That is the title of the article I came across today. Click here. It was especially interesting to me since my farrier and I had just had that exact same conversation when he was here yesterday morning. He's been in the business for almost 40 years and grew up on a ranch in Montana, and out of all that experience he had these words:
With horses, less is really more.
I know others have said that, too, but coming from someone who gets under their feet every day, it has extra value. After all, he's risking his life for that philosophy.
He went on to say,
If I was to come in here and treat your horses bad, it would take me coming another 8 times, at least, and treating them good to undo the damage, and with some it might never get undone.
If you've been around horses at all, you know they have good memories. I've seen my horses reunited with old members of their herd and witnessed them become ecstatic to greet their old friends. I've seen them grieve a lost human buddy, too. (Red's story).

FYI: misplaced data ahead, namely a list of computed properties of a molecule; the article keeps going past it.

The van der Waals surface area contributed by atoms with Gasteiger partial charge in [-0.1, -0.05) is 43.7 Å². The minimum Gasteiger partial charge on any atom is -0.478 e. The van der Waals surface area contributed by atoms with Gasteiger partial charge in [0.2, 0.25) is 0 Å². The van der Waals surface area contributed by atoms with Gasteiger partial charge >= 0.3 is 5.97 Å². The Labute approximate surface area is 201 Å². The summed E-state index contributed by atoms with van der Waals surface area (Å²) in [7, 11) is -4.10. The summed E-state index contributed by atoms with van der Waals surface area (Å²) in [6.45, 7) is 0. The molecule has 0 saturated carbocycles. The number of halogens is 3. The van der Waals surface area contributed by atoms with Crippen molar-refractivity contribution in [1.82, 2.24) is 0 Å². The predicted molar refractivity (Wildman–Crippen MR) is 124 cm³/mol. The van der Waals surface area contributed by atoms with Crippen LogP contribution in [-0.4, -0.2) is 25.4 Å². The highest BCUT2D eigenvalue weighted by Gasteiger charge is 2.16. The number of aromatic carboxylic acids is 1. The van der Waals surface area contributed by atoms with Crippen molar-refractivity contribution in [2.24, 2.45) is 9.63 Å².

More and more I've come to believe less is much, much more as long as when you are with them it is quality time--you expect respect and you're fair, kind and clear. If you're not going to be doing anything of value with them, in my opinion, they're best left with their herd.
I don't believe horses need to be worked with every day. In fact, I'd go so far as to say they need to be left alone for good chunks of time. On the other hand, when you're really starting them under saddle and you want to get going on the trails, you do need more time....riding.
And that was the other thing he said. He said they used to pull the young horses off the range, take them into the roundpen and train them for the saddle and bridle, ride them a bit in the roundpen and arena, and then get the heck out of there and onto a real job with cows. He thinks that's the way their bodies and brains are meant to go: let them move out and give them a job.
I've been following that philosophy for the last few years and every time I go out with any of my horses they take right up where we left off. My farrier's last words to me before he left yesterday were these:
All of your horses are big sweethearts.
I will tell you, there is no greater compliment than that to me.